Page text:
May 30th, 1918
Those Footprints
     Mr. T. B. Faunce writes: Sir, - Being one of Mr. Biggs's party during his recent trip down the bay, I also had the opportunity of seeing and inspecting the footprints now designated as those "Remarkable Footprints," and after reading  Mr. Meston's explanation in Tuesday's paper I am still anxious to have further information from Mr. Meston, if he will be kind enough to supply it. Does the common Stradbroke Island red wallaby usually hop on one leg only, or does he keep both feet together, so as to make an impression resembling one complete foot only? I should think that any wallaby or kangaroo would leave two distinct impressions when moving along, and if not too quickly quite probably show the impression of a portion of each leg as well, in addition show some sign of claws and perhaps tail. In these "Remarkable Footprints" only one impression was shown at a time, each impression being 4ft. behind the other, each impression being eight inches long from toe to heel and eight inches across, and showing no claw marks; impressions were as near a possible in a straight line, not zigzagging as is usual in the case of the ordinary quadruped. In addition, each impression seemed deliberate, showing no signs of hurry or any excessive strain on the back portion of the impression that one would expect were a shove off required. In no portion of the half mile or so that we traced the marks were there any variation of the impressions made in the sand, not even when the hard damp sand was reached where the marks disappeared into the sea. Mr. Meston's letter at present leaves me more curious than ever. So I trust he will explain the various matters I mention above as all Mr. Biggs's party and several others equally acquainted with the Bay and all adjacent foreshores are still very anxious to get to the bottom of it.
     "Moreton Bay" writes: Sir, - I am sorry to differ from Mr. Meston and other writers about the mysterious tracks on Stradbroke Island. They are undoubtedly the footprints of the "Wander Bird." I have frequently seen these tracks at Amity and at other places. If Mr. Biggs or Mr. Meston will apply to me  I will be glad to give them the full description of the habits of the birds, &c.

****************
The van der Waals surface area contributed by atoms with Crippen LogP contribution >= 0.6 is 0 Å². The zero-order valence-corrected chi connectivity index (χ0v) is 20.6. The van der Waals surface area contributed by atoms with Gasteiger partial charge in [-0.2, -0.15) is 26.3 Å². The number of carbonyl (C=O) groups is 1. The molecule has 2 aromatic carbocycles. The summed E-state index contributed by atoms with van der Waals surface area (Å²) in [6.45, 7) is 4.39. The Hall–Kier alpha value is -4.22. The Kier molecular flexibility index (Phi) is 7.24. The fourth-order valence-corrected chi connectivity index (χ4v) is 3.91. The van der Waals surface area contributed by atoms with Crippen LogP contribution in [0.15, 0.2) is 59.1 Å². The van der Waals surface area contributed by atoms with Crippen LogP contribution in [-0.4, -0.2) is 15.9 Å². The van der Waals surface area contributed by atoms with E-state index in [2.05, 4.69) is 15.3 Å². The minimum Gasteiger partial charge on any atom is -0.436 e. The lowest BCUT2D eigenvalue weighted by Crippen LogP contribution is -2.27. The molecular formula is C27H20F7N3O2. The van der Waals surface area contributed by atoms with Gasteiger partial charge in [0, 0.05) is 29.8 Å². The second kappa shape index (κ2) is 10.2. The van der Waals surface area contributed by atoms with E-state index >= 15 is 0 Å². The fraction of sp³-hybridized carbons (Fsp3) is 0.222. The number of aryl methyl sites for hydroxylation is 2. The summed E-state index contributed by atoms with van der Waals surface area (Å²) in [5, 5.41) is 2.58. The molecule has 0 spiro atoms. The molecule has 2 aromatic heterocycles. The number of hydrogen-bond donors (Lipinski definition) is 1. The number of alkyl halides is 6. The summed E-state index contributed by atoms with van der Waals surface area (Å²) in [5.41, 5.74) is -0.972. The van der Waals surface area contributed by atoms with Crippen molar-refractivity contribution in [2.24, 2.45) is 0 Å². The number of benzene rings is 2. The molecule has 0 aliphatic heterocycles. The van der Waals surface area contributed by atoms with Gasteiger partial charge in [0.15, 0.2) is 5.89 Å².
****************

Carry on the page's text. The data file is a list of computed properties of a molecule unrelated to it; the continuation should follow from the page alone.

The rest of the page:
Ah! The days when life was simpler, and you had to rely on whatever details the witness thought was relevant, and nothing more! Nowadays, out would whip half a dozen mobile phones, and a full scan of all the tracks would have been uploaded onto YouTube, and "gone viral" by the time the fishing party had got home.
     I find it unlikely that a bipedal bogey with a four foot stride is still lurking around the island across the bay from my home. I shall therefore treat this as one more glitch in the even running of the universe. Who knows? The tracks may really have been left by a wallaby, of which there are two species on the island. On balance, it seems the least unlikely. If so, however, the description does not ring true. A spacing of four feet would indicate that it was definitely hopping. It should therefore have left a series of two parallel prints of the front part of each hindfoot, with the heel showing only on rare occasions. And no matter how you view it, a wallaby's footprint should not be as wide as long.
     I don't know what species was called a "wander bird" in 1918. However, I do know that birds with a four foot stride are rather uncommon in this part of the world.


  1. any idea what prints in the sand made this ?

  2. Well, it's clearly a biped, and it is putting its considerable weight on the front part of its foot - probably with a leaping or springing motion. Also, the five toes appear to be fused together, as they do not spread. My guess is a human being wearing an unusual type of shoe.